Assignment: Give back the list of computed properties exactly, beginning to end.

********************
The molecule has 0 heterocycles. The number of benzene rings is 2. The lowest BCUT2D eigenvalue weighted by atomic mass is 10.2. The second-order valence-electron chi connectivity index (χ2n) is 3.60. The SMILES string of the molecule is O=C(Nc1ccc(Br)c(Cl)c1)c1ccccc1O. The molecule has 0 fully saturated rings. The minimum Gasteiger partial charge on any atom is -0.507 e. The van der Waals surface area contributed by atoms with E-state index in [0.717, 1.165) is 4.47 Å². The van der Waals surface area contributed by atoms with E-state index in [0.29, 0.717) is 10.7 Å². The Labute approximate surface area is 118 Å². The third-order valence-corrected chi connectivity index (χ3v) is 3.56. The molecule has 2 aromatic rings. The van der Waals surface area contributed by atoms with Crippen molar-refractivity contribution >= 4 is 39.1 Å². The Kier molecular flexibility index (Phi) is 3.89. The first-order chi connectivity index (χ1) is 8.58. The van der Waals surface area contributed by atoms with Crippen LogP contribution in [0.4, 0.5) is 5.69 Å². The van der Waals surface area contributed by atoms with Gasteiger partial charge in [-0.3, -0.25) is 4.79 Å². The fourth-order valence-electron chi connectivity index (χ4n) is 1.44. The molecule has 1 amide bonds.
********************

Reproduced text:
The molecule has 0 heterocycles. The number of benzene rings is 2. The lowest BCUT2D eigenvalue weighted by atomic mass is 10.2. The second-order valence-electron chi connectivity index (χ2n) is 3.60. The SMILES string of the molecule is O=C(Nc1ccc(Br)c(Cl)c1)c1ccccc1O. The molecule has 0 fully saturated rings. The minimum Gasteiger partial charge on any atom is -0.507 e. The van der Waals surface area contributed by atoms with E-state index in [0.717, 1.165) is 4.47 Å². The van der Waals surface area contributed by atoms with E-state index in [0.29, 0.717) is 10.7 Å². The Labute approximate surface area is 118 Å². The third-order valence-corrected chi connectivity index (χ3v) is 3.56. The molecule has 2 aromatic rings. The van der Waals surface area contributed by atoms with Crippen molar-refractivity contribution >= 4 is 39.1 Å². The Kier molecular flexibility index (Phi) is 3.89. The first-order chi connectivity index (χ1) is 8.58. The van der Waals surface area contributed by atoms with Crippen LogP contribution in [0.4, 0.5) is 5.69 Å². The van der Waals surface area contributed by atoms with Gasteiger partial charge in [-0.3, -0.25) is 4.79 Å². The fourth-order valence-electron chi connectivity index (χ4n) is 1.44. The molecule has 1 amide bonds.